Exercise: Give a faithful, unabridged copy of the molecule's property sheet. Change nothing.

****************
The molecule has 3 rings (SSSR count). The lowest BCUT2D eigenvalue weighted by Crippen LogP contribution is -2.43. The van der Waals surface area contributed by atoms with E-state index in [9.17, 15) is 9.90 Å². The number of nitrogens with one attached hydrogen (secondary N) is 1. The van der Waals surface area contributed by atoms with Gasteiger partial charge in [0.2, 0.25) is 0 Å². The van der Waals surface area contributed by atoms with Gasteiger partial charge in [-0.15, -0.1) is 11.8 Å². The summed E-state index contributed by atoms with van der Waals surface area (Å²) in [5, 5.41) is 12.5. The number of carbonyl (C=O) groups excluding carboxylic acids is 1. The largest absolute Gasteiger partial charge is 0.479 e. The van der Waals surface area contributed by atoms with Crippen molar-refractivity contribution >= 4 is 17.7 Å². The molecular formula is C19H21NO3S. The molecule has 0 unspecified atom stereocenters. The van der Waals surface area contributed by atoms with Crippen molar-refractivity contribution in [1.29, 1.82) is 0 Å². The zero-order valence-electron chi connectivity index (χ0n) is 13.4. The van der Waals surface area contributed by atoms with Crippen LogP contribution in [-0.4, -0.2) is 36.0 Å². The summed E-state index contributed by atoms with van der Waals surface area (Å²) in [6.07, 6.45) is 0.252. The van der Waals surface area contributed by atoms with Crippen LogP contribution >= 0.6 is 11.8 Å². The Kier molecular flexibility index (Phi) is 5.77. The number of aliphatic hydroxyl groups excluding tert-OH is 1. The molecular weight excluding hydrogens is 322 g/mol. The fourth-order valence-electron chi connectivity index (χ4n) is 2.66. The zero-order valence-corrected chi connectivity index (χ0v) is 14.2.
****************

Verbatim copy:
The molecule has 3 rings (SSSR count). The lowest BCUT2D eigenvalue weighted by Crippen LogP contribution is -2.43. The van der Waals surface area contributed by atoms with E-state index in [9.17, 15) is 9.90 Å². The number of nitrogens with one attached hydrogen (secondary N) is 1. The van der Waals surface area contributed by atoms with Gasteiger partial charge in [0.2, 0.25) is 0 Å². The van der Waals surface area contributed by atoms with Gasteiger partial charge in [-0.15, -0.1) is 11.8 Å². The summed E-state index contributed by atoms with van der Waals surface area (Å²) in [5, 5.41) is 12.5. The number of carbonyl (C=O) groups excluding carboxylic acids is 1. The largest absolute Gasteiger partial charge is 0.479 e. The van der Waals surface area contributed by atoms with Crippen molar-refractivity contribution >= 4 is 17.7 Å². The molecular formula is C19H21NO3S. The molecule has 0 unspecified atom stereocenters. The van der Waals surface area contributed by atoms with Crippen molar-refractivity contribution in [1.29, 1.82) is 0 Å². The zero-order valence-electron chi connectivity index (χ0n) is 13.4. The van der Waals surface area contributed by atoms with Crippen LogP contribution in [-0.4, -0.2) is 36.0 Å². The summed E-state index contributed by atoms with van der Waals surface area (Å²) in [6.07, 6.45) is 0.252. The van der Waals surface area contributed by atoms with Crippen LogP contribution >= 0.6 is 11.8 Å². The Kier molecular flexibility index (Phi) is 5.77. The number of aliphatic hydroxyl groups excluding tert-OH is 1. The molecular weight excluding hydrogens is 322 g/mol. The fourth-order valence-electron chi connectivity index (χ4n) is 2.66. The zero-order valence-corrected chi connectivity index (χ0v) is 14.2.